Do you need a powerhouse computer just to play music? Not everyone does -- I use a nine-year-old, mid-tier Apple Mac Mini, and it does just fine. I’ve modified it for music playback, swapping out its spinning hard-disk drive for a solid-state drive (SSD), and bumping up its RAM from 4 to 16GB, so that music plays from memory rather than storage.
Can an audio component be more than the sum of its parts? Bryston’s new BDA-3.14 streaming DAC-preamp ($4195, all prices USD) invites that question. Essentially, it combines two products on one chassis: the acclaimed BDA-3 DAC ($3795) and a network streamer based on the BDP-Pi ($1495). The BDP-Pi derives its name from the Raspberry Pi single-board computer at its core. Hence the model number of the new integrated product -- 3.14 is an approximation of the mathematical constant pi (π), denoting the ratio of a circle’s circumference to its diameter.
Many of the products I’ve recently reviewed for Simplifi have been DACs with built-in streamers -- most recently, Bryston’s BDA-3.14 ($4195, all prices USD) and iFi Audio’s Pro iDSD ($2749); and, before that, NAD’s Classic C 658 ($1649), Lumin’s T2 ($4500), and Naim Audio’s ND5 XS 2 ($3495).
In my last three columns, I wrote about how streaming is changing the ways people discover and experience music. In my January feature, “The State of Streaming,” I looked at streaming services that deliver lossless CD-resolution and high-resolution music. In “The Name Game,” published February 1, I wrote about how streaming has given rise to whole new classes of audio components, and set out to establish some definitions. And in my March feature, “Rules of the Game,” I discussed the software protocols that enable these new components to talk to one another, and compared their benefits and drawbacks.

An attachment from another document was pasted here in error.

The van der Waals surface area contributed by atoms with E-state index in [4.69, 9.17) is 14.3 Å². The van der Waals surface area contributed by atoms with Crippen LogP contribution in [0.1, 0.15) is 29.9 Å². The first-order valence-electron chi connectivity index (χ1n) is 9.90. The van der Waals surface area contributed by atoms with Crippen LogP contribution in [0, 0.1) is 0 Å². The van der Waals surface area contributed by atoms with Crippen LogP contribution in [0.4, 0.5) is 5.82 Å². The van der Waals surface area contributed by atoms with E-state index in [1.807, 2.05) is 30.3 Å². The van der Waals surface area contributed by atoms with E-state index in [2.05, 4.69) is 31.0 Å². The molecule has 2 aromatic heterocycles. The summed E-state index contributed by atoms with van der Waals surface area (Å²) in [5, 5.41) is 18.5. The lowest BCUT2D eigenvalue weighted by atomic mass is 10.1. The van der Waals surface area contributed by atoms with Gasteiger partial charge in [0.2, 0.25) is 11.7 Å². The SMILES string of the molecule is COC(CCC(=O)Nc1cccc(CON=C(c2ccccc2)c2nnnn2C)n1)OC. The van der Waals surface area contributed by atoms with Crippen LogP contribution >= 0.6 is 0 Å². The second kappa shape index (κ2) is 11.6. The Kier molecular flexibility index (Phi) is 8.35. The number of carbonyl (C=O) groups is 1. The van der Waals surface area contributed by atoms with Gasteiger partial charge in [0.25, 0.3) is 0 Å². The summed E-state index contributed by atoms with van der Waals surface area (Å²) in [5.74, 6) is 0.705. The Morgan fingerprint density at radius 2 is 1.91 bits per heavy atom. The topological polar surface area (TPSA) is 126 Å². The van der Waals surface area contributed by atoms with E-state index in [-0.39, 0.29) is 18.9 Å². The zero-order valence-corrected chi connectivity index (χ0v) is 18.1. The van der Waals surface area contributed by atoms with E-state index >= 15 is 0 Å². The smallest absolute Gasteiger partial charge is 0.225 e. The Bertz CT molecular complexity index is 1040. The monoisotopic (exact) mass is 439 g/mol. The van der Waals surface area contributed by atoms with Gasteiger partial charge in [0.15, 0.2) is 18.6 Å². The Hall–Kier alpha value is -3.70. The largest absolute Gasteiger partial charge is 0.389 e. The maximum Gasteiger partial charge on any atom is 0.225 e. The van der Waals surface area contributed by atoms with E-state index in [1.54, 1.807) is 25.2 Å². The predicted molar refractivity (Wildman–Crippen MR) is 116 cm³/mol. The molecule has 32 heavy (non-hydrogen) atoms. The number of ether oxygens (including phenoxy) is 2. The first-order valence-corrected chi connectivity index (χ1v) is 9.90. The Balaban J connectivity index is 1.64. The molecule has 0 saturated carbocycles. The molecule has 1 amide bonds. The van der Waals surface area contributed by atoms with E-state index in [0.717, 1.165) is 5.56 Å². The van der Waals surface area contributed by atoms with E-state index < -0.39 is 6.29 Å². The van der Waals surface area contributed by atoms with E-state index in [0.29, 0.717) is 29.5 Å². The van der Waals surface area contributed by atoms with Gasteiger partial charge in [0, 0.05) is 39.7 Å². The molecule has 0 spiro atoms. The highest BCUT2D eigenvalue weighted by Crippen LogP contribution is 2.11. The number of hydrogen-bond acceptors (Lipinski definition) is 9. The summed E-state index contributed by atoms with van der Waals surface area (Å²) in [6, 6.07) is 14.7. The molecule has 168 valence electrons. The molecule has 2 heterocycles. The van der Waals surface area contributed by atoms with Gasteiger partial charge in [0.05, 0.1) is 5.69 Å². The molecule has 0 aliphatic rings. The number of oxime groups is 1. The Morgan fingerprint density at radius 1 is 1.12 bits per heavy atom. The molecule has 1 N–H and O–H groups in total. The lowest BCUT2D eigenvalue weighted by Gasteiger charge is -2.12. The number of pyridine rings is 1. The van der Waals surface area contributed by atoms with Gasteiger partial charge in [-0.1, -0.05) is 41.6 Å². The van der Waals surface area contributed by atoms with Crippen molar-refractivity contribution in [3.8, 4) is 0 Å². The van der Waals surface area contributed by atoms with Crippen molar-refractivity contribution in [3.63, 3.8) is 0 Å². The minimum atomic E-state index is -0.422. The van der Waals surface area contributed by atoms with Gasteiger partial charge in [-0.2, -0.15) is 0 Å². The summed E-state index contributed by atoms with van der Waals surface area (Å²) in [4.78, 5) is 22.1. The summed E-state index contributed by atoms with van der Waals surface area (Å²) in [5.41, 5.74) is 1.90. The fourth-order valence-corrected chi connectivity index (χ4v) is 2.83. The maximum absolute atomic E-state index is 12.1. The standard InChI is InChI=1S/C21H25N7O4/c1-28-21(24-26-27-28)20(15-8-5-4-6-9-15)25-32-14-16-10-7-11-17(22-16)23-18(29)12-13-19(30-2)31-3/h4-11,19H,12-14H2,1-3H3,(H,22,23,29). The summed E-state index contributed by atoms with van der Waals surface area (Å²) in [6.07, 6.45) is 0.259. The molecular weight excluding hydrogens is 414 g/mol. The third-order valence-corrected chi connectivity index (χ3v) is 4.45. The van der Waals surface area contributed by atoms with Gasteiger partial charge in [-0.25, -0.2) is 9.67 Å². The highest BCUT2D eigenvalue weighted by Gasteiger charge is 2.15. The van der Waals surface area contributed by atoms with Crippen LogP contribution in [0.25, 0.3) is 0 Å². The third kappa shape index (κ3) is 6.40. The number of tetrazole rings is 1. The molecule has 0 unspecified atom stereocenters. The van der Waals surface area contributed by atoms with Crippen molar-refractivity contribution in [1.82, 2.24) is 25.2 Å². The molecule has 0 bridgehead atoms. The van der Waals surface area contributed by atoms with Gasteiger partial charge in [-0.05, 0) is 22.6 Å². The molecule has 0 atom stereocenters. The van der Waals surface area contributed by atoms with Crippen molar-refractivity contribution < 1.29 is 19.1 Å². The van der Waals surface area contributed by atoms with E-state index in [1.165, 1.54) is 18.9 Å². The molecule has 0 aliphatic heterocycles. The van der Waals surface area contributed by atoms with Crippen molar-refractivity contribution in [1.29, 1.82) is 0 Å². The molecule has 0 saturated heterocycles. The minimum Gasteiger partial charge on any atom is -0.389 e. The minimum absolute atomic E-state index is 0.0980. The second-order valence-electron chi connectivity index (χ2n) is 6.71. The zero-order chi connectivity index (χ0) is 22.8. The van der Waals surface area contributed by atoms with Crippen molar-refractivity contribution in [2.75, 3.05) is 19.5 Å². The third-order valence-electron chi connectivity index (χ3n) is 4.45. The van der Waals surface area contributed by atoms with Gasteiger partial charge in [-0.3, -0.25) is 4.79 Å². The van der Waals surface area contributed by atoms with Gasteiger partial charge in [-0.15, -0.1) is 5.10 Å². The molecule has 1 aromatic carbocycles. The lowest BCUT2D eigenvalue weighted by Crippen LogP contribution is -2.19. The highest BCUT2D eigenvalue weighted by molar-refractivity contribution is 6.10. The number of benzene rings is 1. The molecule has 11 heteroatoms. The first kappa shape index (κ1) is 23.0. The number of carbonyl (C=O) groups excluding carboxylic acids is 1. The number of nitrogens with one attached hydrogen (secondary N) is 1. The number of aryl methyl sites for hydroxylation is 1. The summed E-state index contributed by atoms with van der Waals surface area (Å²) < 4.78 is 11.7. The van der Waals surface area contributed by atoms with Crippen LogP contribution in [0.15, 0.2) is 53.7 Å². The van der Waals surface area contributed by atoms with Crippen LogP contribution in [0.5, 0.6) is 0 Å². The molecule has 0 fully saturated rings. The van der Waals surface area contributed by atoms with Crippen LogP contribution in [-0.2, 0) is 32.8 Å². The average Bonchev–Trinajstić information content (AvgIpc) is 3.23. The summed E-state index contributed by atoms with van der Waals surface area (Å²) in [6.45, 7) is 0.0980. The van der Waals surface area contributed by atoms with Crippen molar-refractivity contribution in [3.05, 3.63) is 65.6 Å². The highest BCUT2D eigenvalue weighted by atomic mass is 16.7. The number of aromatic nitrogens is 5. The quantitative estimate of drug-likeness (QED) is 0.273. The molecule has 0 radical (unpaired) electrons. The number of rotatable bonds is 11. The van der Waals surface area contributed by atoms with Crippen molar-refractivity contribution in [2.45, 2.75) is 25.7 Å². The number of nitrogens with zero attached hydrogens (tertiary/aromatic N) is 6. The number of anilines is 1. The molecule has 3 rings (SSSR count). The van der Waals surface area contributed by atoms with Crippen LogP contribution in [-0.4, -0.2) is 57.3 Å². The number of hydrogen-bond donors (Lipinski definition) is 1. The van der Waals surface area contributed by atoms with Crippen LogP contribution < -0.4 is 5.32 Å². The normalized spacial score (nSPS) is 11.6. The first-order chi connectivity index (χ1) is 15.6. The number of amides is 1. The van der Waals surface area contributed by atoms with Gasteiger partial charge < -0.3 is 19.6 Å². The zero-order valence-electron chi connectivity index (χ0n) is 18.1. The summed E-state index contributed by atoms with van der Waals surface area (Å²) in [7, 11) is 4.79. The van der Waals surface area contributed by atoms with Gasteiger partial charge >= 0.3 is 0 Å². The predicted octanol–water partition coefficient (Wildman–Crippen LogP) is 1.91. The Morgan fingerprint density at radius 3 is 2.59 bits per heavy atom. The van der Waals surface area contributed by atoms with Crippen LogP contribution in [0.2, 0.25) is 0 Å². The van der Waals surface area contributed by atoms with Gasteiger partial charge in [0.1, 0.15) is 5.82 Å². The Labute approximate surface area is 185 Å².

A half-century ago, when I got into audio, most amplifiers had front panels that looked like jet cockpits. And the higher a model was in its manufacturer’s product line, the more knobs and switches it had.
Is there a hobby that’s less domesticated than home theater? Ever since people began connecting their TVs to their stereos in the late 1970s, audio manufacturers have been encouraging them to add more and more speakers -- and it’s gotten a bit crazy.
Last November in Warsaw, Poland, at the Audio Video Show 2019, I saw several products that fit Simplifi’s mandate to cover “convenient, lifestyle-oriented hi-fi,” many of which I knew I wanted to get in for review. At the top of the list were two new active loudspeakers from Danish Audiophile Loudspeaker Industries (DALI): the Rubicon 2 C stand-mount ($5799/pair, all prices USD) and the Rubicon 6 C floorstander ($7999/pair). DALI’s passive Rubicon models are just one tier below their flagship Epicon series, so the prospect of reviewing these new active versions was mighty appealing.
In last month’s feature, I looked at the various kinds of components that can make up a Simplifi’d music system. As I noted then, networked music systems include three broad classes of components that traditional hi-fi systems don’t: servers, which send audio data (and metadata) over a home network; streamers, which receive and render that data; and controllers, with which users select music and control its playback.
The audio world knows of Pro-Ject Audio Systems as a major brand of turntables, but this Vienna-based company also makes an extensive line of electronics that lately have been winning all kinds of awards. For the past three years, Pro-Ject has received awards for its turntables and its electronic components from the Expert Imaging and Sound Association (EISA).
“You want to put those in our living room?” Over the years, words like these have scuttled countless plans for new home-entertainment systems. If the components themselves didn’t push the spouse acceptance factor into the red zone, the cables needed to connect them did.